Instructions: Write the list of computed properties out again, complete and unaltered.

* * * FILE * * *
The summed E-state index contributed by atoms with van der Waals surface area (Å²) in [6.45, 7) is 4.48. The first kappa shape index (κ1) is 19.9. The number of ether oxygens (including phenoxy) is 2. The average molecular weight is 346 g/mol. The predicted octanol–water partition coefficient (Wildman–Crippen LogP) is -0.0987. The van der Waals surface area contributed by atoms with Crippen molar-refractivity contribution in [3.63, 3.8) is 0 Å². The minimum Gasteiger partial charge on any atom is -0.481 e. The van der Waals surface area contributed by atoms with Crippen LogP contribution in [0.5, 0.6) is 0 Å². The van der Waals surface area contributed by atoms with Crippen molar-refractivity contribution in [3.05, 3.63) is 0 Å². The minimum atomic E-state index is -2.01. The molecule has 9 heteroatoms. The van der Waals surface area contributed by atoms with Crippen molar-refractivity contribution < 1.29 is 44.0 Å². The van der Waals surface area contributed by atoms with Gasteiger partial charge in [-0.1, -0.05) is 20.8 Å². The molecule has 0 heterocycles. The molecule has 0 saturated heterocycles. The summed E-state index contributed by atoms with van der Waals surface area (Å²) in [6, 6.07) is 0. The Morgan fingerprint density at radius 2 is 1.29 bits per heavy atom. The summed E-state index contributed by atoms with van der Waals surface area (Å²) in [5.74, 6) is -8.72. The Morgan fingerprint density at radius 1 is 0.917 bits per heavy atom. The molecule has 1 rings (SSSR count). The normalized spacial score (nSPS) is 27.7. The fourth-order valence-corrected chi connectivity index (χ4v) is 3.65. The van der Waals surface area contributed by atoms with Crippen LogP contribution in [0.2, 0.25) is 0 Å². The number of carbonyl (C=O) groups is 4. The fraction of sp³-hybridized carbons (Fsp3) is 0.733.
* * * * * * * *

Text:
The summed E-state index contributed by atoms with van der Waals surface area (Å²) in [6.45, 7) is 4.48. The first kappa shape index (κ1) is 19.9. The number of ether oxygens (including phenoxy) is 2. The average molecular weight is 346 g/mol. The predicted octanol–water partition coefficient (Wildman–Crippen LogP) is -0.0987. The van der Waals surface area contributed by atoms with Crippen molar-refractivity contribution in [3.63, 3.8) is 0 Å². The minimum Gasteiger partial charge on any atom is -0.481 e. The van der Waals surface area contributed by atoms with Crippen LogP contribution in [0.5, 0.6) is 0 Å². The van der Waals surface area contributed by atoms with Crippen molar-refractivity contribution in [3.05, 3.63) is 0 Å². The minimum atomic E-state index is -2.01. The molecule has 9 heteroatoms. The van der Waals surface area contributed by atoms with Crippen molar-refractivity contribution < 1.29 is 44.0 Å². The van der Waals surface area contributed by atoms with Gasteiger partial charge in [-0.1, -0.05) is 20.8 Å². The molecule has 0 heterocycles. The molecule has 0 saturated heterocycles. The summed E-state index contributed by atoms with van der Waals surface area (Å²) in [6, 6.07) is 0. The Morgan fingerprint density at radius 2 is 1.29 bits per heavy atom. The summed E-state index contributed by atoms with van der Waals surface area (Å²) in [5.74, 6) is -8.72. The Morgan fingerprint density at radius 1 is 0.917 bits per heavy atom. The molecule has 1 rings (SSSR count). The normalized spacial score (nSPS) is 27.7. The fourth-order valence-corrected chi connectivity index (χ4v) is 3.65. The van der Waals surface area contributed by atoms with Crippen LogP contribution in [0.2, 0.25) is 0 Å². The number of carbonyl (C=O) groups is 4. The fraction of sp³-hybridized carbons (Fsp3) is 0.733.